I recently watched a video on Youtube.
It was the video of Felix Baumgartner skydiving from the edge of the world. He went up in a hot air balloon 25 miles above the earth: to the edge of space. From that height he could see the curve of the earth and the endlessness of space. As he was preparing to jump, he hung from the side of the balloon and said this,
“Sometimes you have to be up really high to understand how small you are.”
This got me thinking. That is so true: we are so small. And then as I’m lying in bed this morning my wife says to me that she has just felt our baby move inside her for the first time. On one hand I have been watching a video of a man staring at the whole world and in the next moment I’m talking about the tiniest life moving for the first time inside the womb. The scale of life is extraordinary and I just feel as though I have had to stop and try and get some perspective to take it all in.
What does it take to get real perspective? I mean, people all over have babies and it seems like a normal thing. Which it is in one way, but in another it’s an astounding process. The baby centre videos are mind blowing. (http://www.babycenter.com/6_your-pregnancy-16-weeks_1105.bc) To think that all that is happening, even as I’m typing. All that’s happening whilst Felix Baumgartner jumps from the edge of space and whilst several others summit the highest peaks on the planet. Or whilst people are exploring the potential expeditions to mars. All of these things are amazing, but are they as amazing as what’s happening inside my wife’s bump? Not really.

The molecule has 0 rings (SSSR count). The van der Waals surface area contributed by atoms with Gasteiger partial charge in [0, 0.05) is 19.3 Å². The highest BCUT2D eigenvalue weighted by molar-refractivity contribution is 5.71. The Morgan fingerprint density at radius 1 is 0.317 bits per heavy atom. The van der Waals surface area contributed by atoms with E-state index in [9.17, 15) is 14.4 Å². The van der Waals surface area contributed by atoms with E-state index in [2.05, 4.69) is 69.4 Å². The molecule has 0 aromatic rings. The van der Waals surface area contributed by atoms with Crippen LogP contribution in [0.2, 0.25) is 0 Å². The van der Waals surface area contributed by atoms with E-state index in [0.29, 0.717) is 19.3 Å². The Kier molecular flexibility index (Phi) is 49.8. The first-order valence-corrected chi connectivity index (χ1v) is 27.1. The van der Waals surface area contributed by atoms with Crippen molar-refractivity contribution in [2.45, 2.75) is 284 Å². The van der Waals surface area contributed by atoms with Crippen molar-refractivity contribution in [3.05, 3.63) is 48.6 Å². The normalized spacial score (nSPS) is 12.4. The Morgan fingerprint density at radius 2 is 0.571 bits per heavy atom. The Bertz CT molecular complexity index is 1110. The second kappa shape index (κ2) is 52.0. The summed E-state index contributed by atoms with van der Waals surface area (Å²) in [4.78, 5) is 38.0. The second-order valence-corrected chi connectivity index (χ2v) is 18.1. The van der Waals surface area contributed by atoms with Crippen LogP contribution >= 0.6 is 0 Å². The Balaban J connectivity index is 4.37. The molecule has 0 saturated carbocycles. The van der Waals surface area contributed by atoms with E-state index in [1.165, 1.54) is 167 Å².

And that’s coming from a man who adores the thought of risky adventures: scaling
K2 or breaking the sound barrier or going into space or joining the Special Forces or playing music to 100,000 people. (See the upcoming post about the adventurous man). Sometimes, the most amazing things are the things that happen right in front of us, yet we miss it. I miss it. I need to hold things in perspective.